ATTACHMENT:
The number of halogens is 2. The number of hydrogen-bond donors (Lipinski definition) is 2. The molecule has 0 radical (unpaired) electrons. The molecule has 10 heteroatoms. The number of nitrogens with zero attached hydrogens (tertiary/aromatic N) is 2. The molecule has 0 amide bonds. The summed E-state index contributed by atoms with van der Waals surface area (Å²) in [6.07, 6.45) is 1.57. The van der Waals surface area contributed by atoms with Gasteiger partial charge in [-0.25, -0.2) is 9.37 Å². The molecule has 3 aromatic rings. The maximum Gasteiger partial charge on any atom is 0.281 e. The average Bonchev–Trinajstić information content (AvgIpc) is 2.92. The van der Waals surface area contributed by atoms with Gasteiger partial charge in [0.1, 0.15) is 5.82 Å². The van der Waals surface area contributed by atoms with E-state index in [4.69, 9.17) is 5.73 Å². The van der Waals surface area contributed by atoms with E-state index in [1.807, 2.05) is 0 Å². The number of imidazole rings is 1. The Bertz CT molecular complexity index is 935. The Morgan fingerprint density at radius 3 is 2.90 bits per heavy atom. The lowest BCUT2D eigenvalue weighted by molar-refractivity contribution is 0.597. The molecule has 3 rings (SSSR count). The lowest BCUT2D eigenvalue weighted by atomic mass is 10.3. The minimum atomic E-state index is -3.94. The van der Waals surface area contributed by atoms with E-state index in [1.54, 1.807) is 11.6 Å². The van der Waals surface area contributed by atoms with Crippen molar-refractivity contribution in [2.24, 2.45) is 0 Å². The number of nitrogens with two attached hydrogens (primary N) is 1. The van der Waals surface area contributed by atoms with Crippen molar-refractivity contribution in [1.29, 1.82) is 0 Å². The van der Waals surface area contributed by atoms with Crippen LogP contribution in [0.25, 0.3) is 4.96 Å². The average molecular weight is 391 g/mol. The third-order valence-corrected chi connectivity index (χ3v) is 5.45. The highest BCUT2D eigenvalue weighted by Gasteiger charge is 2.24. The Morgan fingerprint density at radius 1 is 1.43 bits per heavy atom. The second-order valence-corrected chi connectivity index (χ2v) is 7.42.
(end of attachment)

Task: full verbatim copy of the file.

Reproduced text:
The number of halogens is 2. The number of hydrogen-bond donors (Lipinski definition) is 2. The molecule has 0 radical (unpaired) electrons. The molecule has 10 heteroatoms. The number of nitrogens with zero attached hydrogens (tertiary/aromatic N) is 2. The molecule has 0 amide bonds. The summed E-state index contributed by atoms with van der Waals surface area (Å²) in [6.07, 6.45) is 1.57. The van der Waals surface area contributed by atoms with Gasteiger partial charge in [-0.25, -0.2) is 9.37 Å². The molecule has 3 aromatic rings. The maximum Gasteiger partial charge on any atom is 0.281 e. The average Bonchev–Trinajstić information content (AvgIpc) is 2.92. The van der Waals surface area contributed by atoms with Gasteiger partial charge in [0.1, 0.15) is 5.82 Å². The van der Waals surface area contributed by atoms with E-state index in [4.69, 9.17) is 5.73 Å². The van der Waals surface area contributed by atoms with E-state index in [1.807, 2.05) is 0 Å². The number of imidazole rings is 1. The Bertz CT molecular complexity index is 935. The Morgan fingerprint density at radius 3 is 2.90 bits per heavy atom. The lowest BCUT2D eigenvalue weighted by molar-refractivity contribution is 0.597. The molecule has 3 rings (SSSR count). The lowest BCUT2D eigenvalue weighted by atomic mass is 10.3. The minimum atomic E-state index is -3.94. The van der Waals surface area contributed by atoms with E-state index in [1.54, 1.807) is 11.6 Å². The van der Waals surface area contributed by atoms with Crippen molar-refractivity contribution in [2.24, 2.45) is 0 Å². The number of nitrogens with two attached hydrogens (primary N) is 1. The van der Waals surface area contributed by atoms with Crippen molar-refractivity contribution in [1.29, 1.82) is 0 Å². The van der Waals surface area contributed by atoms with Crippen LogP contribution in [0.25, 0.3) is 4.96 Å². The average molecular weight is 391 g/mol. The third-order valence-corrected chi connectivity index (χ3v) is 5.45. The highest BCUT2D eigenvalue weighted by Gasteiger charge is 2.24. The Morgan fingerprint density at radius 1 is 1.43 bits per heavy atom. The second-order valence-corrected chi connectivity index (χ2v) is 7.42.